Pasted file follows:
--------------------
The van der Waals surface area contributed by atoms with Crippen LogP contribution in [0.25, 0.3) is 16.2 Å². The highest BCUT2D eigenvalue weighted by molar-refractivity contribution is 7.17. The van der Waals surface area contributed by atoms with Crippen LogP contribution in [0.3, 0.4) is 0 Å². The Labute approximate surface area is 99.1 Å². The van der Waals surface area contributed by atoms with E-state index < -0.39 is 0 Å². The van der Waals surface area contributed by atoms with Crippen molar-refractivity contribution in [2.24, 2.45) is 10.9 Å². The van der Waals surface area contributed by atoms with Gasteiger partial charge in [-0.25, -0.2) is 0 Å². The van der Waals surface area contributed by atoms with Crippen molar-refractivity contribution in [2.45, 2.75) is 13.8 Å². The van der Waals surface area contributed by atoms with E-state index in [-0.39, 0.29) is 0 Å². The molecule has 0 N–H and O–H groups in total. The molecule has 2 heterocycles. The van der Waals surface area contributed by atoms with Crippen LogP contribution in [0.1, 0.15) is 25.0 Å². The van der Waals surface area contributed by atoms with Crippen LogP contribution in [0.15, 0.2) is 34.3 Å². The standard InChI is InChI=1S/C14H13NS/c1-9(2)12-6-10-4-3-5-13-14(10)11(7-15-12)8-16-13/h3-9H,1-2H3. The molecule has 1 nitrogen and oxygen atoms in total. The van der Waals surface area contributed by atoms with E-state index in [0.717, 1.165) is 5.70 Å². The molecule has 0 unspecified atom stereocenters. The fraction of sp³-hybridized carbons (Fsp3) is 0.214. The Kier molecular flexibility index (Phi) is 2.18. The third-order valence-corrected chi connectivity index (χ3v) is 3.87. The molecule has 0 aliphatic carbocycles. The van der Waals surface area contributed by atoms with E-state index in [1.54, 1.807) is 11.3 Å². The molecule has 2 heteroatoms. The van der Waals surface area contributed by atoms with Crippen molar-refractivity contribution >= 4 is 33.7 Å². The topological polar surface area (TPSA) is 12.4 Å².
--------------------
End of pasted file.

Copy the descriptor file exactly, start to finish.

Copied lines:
The van der Waals surface area contributed by atoms with Crippen LogP contribution in [0.25, 0.3) is 16.2 Å². The highest BCUT2D eigenvalue weighted by molar-refractivity contribution is 7.17. The van der Waals surface area contributed by atoms with Crippen LogP contribution in [0.3, 0.4) is 0 Å². The Labute approximate surface area is 99.1 Å². The van der Waals surface area contributed by atoms with E-state index < -0.39 is 0 Å². The van der Waals surface area contributed by atoms with Crippen molar-refractivity contribution in [2.24, 2.45) is 10.9 Å². The van der Waals surface area contributed by atoms with Gasteiger partial charge in [-0.25, -0.2) is 0 Å². The van der Waals surface area contributed by atoms with Crippen molar-refractivity contribution in [2.45, 2.75) is 13.8 Å². The van der Waals surface area contributed by atoms with E-state index in [-0.39, 0.29) is 0 Å². The molecule has 0 N–H and O–H groups in total. The molecule has 2 heterocycles. The van der Waals surface area contributed by atoms with Crippen LogP contribution in [0.1, 0.15) is 25.0 Å². The van der Waals surface area contributed by atoms with Crippen LogP contribution in [0.15, 0.2) is 34.3 Å². The standard InChI is InChI=1S/C14H13NS/c1-9(2)12-6-10-4-3-5-13-14(10)11(7-15-12)8-16-13/h3-9H,1-2H3. The molecule has 1 nitrogen and oxygen atoms in total. The van der Waals surface area contributed by atoms with E-state index in [0.717, 1.165) is 5.70 Å². The molecule has 0 unspecified atom stereocenters. The fraction of sp³-hybridized carbons (Fsp3) is 0.214. The Kier molecular flexibility index (Phi) is 2.18. The third-order valence-corrected chi connectivity index (χ3v) is 3.87. The molecule has 0 aliphatic carbocycles. The van der Waals surface area contributed by atoms with E-state index in [1.54, 1.807) is 11.3 Å². The molecule has 2 heteroatoms. The van der Waals surface area contributed by atoms with Crippen molar-refractivity contribution >= 4 is 33.7 Å². The topological polar surface area (TPSA) is 12.4 Å².